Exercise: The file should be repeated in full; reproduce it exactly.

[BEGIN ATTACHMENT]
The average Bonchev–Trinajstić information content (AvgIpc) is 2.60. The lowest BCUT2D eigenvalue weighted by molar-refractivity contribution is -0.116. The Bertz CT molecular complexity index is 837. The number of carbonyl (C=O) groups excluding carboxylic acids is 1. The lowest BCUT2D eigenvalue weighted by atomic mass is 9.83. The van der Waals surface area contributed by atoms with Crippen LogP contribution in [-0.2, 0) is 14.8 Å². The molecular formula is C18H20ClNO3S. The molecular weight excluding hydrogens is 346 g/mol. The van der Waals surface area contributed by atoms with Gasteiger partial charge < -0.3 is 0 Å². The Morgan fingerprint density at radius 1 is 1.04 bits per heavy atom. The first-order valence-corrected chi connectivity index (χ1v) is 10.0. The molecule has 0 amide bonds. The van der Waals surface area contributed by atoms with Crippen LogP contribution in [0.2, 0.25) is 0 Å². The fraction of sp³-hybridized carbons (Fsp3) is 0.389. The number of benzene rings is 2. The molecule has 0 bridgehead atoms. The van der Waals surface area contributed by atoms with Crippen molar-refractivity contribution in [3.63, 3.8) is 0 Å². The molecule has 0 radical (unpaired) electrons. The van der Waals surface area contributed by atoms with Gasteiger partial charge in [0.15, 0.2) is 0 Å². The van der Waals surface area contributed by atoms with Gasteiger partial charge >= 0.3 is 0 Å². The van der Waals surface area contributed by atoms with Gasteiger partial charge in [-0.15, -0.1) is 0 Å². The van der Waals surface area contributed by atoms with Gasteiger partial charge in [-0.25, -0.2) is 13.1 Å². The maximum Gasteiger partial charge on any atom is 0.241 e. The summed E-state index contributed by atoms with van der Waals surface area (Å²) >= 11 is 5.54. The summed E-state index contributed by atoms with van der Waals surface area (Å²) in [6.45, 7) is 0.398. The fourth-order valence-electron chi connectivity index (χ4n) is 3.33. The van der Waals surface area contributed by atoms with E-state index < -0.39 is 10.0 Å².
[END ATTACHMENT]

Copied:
The average Bonchev–Trinajstić information content (AvgIpc) is 2.60. The lowest BCUT2D eigenvalue weighted by molar-refractivity contribution is -0.116. The Bertz CT molecular complexity index is 837. The number of carbonyl (C=O) groups excluding carboxylic acids is 1. The lowest BCUT2D eigenvalue weighted by atomic mass is 9.83. The van der Waals surface area contributed by atoms with Crippen LogP contribution in [-0.2, 0) is 14.8 Å². The molecular formula is C18H20ClNO3S. The molecular weight excluding hydrogens is 346 g/mol. The van der Waals surface area contributed by atoms with Gasteiger partial charge < -0.3 is 0 Å². The Morgan fingerprint density at radius 1 is 1.04 bits per heavy atom. The first-order valence-corrected chi connectivity index (χ1v) is 10.0. The molecule has 0 amide bonds. The van der Waals surface area contributed by atoms with Crippen LogP contribution in [0.2, 0.25) is 0 Å². The fraction of sp³-hybridized carbons (Fsp3) is 0.389. The number of benzene rings is 2. The molecule has 0 bridgehead atoms. The van der Waals surface area contributed by atoms with Crippen molar-refractivity contribution in [3.63, 3.8) is 0 Å². The molecule has 0 radical (unpaired) electrons. The van der Waals surface area contributed by atoms with Gasteiger partial charge in [0.15, 0.2) is 0 Å². The van der Waals surface area contributed by atoms with Gasteiger partial charge >= 0.3 is 0 Å². The van der Waals surface area contributed by atoms with Gasteiger partial charge in [-0.15, -0.1) is 0 Å². The van der Waals surface area contributed by atoms with Gasteiger partial charge in [-0.25, -0.2) is 13.1 Å². The maximum Gasteiger partial charge on any atom is 0.241 e. The summed E-state index contributed by atoms with van der Waals surface area (Å²) >= 11 is 5.54. The summed E-state index contributed by atoms with van der Waals surface area (Å²) in [6.45, 7) is 0.398. The fourth-order valence-electron chi connectivity index (χ4n) is 3.33. The van der Waals surface area contributed by atoms with E-state index < -0.39 is 10.0 Å².